I am Mary and Martha


I worry about stuff. I wonder if I’m forgetting something. I get tiny palpitations when the phone rings (“Am I in trouble? Did I do something wrong?”). I sometimes get stressed as early as 3 sips into my morning coffee about whether or not I’ll be able to “get everything done” in a given day.

This morning, about 3 sips into my morning coffee, I read in Luke 10 about Jesus’ interaction with Mary and Martha. It’s a great and short story, and I recommend reading it really quickly.  I have read this little story a number of times but this morning, for some reason, it was real to me. Jesus comes to their house, Mary sits at Jesus’ feet and listens to his teaching while Martha is stuck with all the work, Martha asks Jesus to make Mary get back in the kitchen and help, and Jesus in a nutshell says no.

It was real to me this morning because I felt like I was in the story. First, when Jesus responds to Martha. True to form, Jesus answers the question beneath the question. He speaks to her anxious heart, hiding behind concerns about Mary helping with housework. In other words, she comes to Him about Mary and he responds to her about Martha. And instead of chiding her for tattling and not minding her own business, He comforts her. He says her name twice, which my husband just told me was an especially affectionate and tender way of addressing someone in their culture. “Martha, Martha, you are anxious and troubled about many things, but only one thing is necessary. Mary has chosen the better share, and it will not be taken away from her.”

Jesus comforts her, calls out her sin, and instructs her all in one sentence. This morning, I felt like Martha in the story, and I felt the powerful freedom Jesus’ words brought to her. I heard, “Hannah, Hannah, I know you. I know what’s really eating you alive and causing you to gnaw your fingers to the bone. But don’t you know, you don’t have to live that way? The heavy burden you carry is not one I’ve given you. I release you from your expectations and invite you just to sit and enjoy Me. Let Me take care of the details. That is all that’s really necessary.”

Jesus doesn’t dialogue with Mary in this story, which might be why there haven’t been as many “Chicken Soup for the Soul” reflections on her. But this morning, I felt like Mary in the story, as well. See, I’ve written a lot on my blog about my anxiety concerning budgets, grocery lists, and to-do lists, but I haven’t written a lot about my anxiety as a seminary student. A female seminary student.

I didn’t start school expecting to feel this way, but in the last few years I’ve begun to notice that in many ways, I am in a man’s world. Often I am the only woman in the room or seated at the table. Being fairly loud and obnoxious, most of the time I can be brave about it. But every now and then, I find myself thinking, “Jesus, am I just elbowing my way to Your table, inviting myself to sit in and listen in on something that’s not really “for” me? Do you just tolerate my presence like I’m the kid sister in the corner, listening in?” Every now and then, I feel like the third (or twenty-third) wheel in the world of Christian ministry and theology.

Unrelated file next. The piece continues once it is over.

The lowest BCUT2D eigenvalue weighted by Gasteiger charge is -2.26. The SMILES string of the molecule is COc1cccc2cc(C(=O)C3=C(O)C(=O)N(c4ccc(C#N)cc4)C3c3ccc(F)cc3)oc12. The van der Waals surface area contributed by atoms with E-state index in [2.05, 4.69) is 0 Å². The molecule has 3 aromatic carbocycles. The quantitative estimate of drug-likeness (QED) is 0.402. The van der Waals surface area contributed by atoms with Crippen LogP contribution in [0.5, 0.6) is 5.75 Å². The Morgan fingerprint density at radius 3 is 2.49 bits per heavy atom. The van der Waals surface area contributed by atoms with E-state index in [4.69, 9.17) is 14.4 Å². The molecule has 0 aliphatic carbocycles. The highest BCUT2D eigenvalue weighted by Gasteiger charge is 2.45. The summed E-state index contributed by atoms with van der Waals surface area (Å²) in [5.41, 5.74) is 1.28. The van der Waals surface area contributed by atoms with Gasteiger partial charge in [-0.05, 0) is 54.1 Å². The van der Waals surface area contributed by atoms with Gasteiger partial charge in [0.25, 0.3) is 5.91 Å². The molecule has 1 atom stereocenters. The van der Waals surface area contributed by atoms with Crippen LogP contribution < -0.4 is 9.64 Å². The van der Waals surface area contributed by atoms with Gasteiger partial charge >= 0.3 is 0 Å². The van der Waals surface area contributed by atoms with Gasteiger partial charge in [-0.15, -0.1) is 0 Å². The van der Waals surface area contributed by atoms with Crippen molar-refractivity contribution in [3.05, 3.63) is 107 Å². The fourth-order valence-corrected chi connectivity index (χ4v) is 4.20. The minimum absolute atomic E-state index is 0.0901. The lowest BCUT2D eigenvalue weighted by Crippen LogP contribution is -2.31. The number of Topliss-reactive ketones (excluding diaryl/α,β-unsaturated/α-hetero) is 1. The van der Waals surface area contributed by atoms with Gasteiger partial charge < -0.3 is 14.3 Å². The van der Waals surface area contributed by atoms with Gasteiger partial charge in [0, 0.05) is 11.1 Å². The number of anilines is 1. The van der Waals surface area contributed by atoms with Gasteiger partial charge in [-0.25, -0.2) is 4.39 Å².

But then I read this story and realize Mary probably had it even worse. I read recently that the most shocking part of this whole scenario is not Martha being left to work alone, but Mary having the audacity to enter the “man’s domain” of her culture and sit at the Rabbi’s (teacher’s) feet with the men. Imagine the eyes burning a hole in her back. Imagine the courage she must have had to sit there anyway, and the desperation she must have had to hear more of Jesus’ words, no matter the cost. That is how I feel about being in seminary. It may be awkward at times, and I may feel uncomfortable or even feel eyes burning a hole in my back at times, but I want to hear what Jesus has to say. I must. Even if it means being the twenty-third wheel, it’s worth it to me if it means I can get closer to Jesus.

But then I see how Jesus handled Mary’s situation, “It will not be taken away from her.”  I see that Jesus – Jesus — defended Mary’s spot at his feet next to all his male disciples, and I realize that it doesn’t matter what anyone else thinks. The Rabbi says I have a right to be here. I realize that He has called me to Himself, He invites me to sit at His feet, and He declares it won’t be taken away from me. I realize, “He doesn’t see me as a third-wheel. I’m not an outsider to Him.”

This morning, I felt like Mary in the story, and I felt the powerful freedom Jesus’ words brought to her. I heard, “Hannah, Hannah, I know you. I know what’s really eating you alive and causing you to gnaw your fingers to the bone. But don’t you know, you don’t have to live that way? The heavy burden you carry is not one I’ve given you. I release you from others’ expectations and invite you just to sit and enjoy Me. Let Me defend your right to do so. That is all that’s really necessary.”


Playing Dress Up